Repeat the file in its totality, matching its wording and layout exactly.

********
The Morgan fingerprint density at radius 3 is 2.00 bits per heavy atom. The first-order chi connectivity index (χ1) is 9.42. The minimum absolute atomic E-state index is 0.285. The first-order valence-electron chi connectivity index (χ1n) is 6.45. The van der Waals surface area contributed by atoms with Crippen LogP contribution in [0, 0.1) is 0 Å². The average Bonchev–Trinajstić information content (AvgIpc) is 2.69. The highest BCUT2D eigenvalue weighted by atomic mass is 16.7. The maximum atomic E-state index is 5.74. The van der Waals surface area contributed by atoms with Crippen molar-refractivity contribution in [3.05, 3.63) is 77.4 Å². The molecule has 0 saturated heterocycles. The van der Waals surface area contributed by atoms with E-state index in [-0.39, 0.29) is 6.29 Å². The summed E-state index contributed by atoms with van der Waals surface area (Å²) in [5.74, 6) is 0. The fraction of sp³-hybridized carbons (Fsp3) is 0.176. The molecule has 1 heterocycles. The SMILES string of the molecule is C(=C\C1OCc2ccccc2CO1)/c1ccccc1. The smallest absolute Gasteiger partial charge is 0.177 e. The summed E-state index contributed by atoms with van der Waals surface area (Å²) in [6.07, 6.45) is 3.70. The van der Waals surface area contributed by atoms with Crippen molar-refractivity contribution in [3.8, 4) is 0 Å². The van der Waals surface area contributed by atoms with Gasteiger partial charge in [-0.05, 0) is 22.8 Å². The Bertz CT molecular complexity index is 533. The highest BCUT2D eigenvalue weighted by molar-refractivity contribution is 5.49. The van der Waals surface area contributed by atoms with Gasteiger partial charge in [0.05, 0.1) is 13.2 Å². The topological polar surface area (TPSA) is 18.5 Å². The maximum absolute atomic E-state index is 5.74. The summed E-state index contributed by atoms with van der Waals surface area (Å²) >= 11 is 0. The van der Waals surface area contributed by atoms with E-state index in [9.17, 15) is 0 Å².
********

The Morgan fingerprint density at radius 3 is 2.00 bits per heavy atom. The first-order chi connectivity index (χ1) is 9.42. The minimum absolute atomic E-state index is 0.285. The first-order valence-electron chi connectivity index (χ1n) is 6.45. The van der Waals surface area contributed by atoms with Crippen LogP contribution in [0, 0.1) is 0 Å². The average Bonchev–Trinajstić information content (AvgIpc) is 2.69. The highest BCUT2D eigenvalue weighted by atomic mass is 16.7. The maximum atomic E-state index is 5.74. The van der Waals surface area contributed by atoms with Crippen molar-refractivity contribution in [3.05, 3.63) is 77.4 Å². The molecule has 0 saturated heterocycles. The van der Waals surface area contributed by atoms with E-state index in [-0.39, 0.29) is 6.29 Å². The summed E-state index contributed by atoms with van der Waals surface area (Å²) in [5.74, 6) is 0. The fraction of sp³-hybridized carbons (Fsp3) is 0.176. The molecule has 1 heterocycles. The SMILES string of the molecule is C(=C\C1OCc2ccccc2CO1)/c1ccccc1. The smallest absolute Gasteiger partial charge is 0.177 e. The summed E-state index contributed by atoms with van der Waals surface area (Å²) in [6.07, 6.45) is 3.70. The van der Waals surface area contributed by atoms with Crippen molar-refractivity contribution in [3.8, 4) is 0 Å². The van der Waals surface area contributed by atoms with Gasteiger partial charge in [-0.05, 0) is 22.8 Å². The Bertz CT molecular complexity index is 533. The highest BCUT2D eigenvalue weighted by molar-refractivity contribution is 5.49. The van der Waals surface area contributed by atoms with Gasteiger partial charge in [0.05, 0.1) is 13.2 Å². The topological polar surface area (TPSA) is 18.5 Å². The maximum absolute atomic E-state index is 5.74. The summed E-state index contributed by atoms with van der Waals surface area (Å²) >= 11 is 0. The van der Waals surface area contributed by atoms with E-state index in [9.17, 15) is 0 Å².